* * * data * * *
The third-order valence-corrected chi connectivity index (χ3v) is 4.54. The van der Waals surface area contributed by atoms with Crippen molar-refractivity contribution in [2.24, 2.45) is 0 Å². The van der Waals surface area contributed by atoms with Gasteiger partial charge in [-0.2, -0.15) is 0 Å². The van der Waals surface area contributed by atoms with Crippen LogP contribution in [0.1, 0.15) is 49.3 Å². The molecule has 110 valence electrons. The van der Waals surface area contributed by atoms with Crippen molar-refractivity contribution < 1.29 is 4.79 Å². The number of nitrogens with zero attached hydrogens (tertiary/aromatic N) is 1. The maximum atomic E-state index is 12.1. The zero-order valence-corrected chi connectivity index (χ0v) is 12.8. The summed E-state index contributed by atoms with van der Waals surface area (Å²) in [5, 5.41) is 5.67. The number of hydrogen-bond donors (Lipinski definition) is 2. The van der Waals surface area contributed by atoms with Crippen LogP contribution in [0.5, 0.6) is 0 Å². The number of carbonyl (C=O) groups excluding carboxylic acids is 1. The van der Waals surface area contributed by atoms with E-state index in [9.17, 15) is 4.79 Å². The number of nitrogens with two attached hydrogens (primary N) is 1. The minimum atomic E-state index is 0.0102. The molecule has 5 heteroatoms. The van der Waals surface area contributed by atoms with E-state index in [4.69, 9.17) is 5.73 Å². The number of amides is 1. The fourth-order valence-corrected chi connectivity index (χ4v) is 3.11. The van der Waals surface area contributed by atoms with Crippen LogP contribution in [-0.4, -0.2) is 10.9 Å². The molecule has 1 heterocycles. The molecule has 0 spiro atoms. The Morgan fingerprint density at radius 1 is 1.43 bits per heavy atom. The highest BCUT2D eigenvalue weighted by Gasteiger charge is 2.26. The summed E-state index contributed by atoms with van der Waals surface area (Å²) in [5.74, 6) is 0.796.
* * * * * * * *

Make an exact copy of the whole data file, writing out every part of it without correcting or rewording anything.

The third-order valence-corrected chi connectivity index (χ3v) is 4.54. The van der Waals surface area contributed by atoms with Crippen molar-refractivity contribution in [2.24, 2.45) is 0 Å². The van der Waals surface area contributed by atoms with Gasteiger partial charge in [-0.2, -0.15) is 0 Å². The van der Waals surface area contributed by atoms with Crippen LogP contribution in [0.1, 0.15) is 49.3 Å². The molecule has 110 valence electrons. The van der Waals surface area contributed by atoms with Crippen molar-refractivity contribution < 1.29 is 4.79 Å². The number of nitrogens with zero attached hydrogens (tertiary/aromatic N) is 1. The maximum atomic E-state index is 12.1. The zero-order valence-corrected chi connectivity index (χ0v) is 12.8. The summed E-state index contributed by atoms with van der Waals surface area (Å²) in [5, 5.41) is 5.67. The number of hydrogen-bond donors (Lipinski definition) is 2. The van der Waals surface area contributed by atoms with Crippen LogP contribution in [0.5, 0.6) is 0 Å². The number of carbonyl (C=O) groups excluding carboxylic acids is 1. The van der Waals surface area contributed by atoms with E-state index in [9.17, 15) is 4.79 Å². The number of nitrogens with two attached hydrogens (primary N) is 1. The minimum atomic E-state index is 0.0102. The molecule has 5 heteroatoms. The van der Waals surface area contributed by atoms with E-state index in [4.69, 9.17) is 5.73 Å². The number of amides is 1. The fourth-order valence-corrected chi connectivity index (χ4v) is 3.11. The van der Waals surface area contributed by atoms with Crippen LogP contribution in [-0.4, -0.2) is 10.9 Å². The molecule has 1 heterocycles. The molecule has 0 spiro atoms. The Morgan fingerprint density at radius 1 is 1.43 bits per heavy atom. The highest BCUT2D eigenvalue weighted by Gasteiger charge is 2.26. The summed E-state index contributed by atoms with van der Waals surface area (Å²) in [5.74, 6) is 0.796.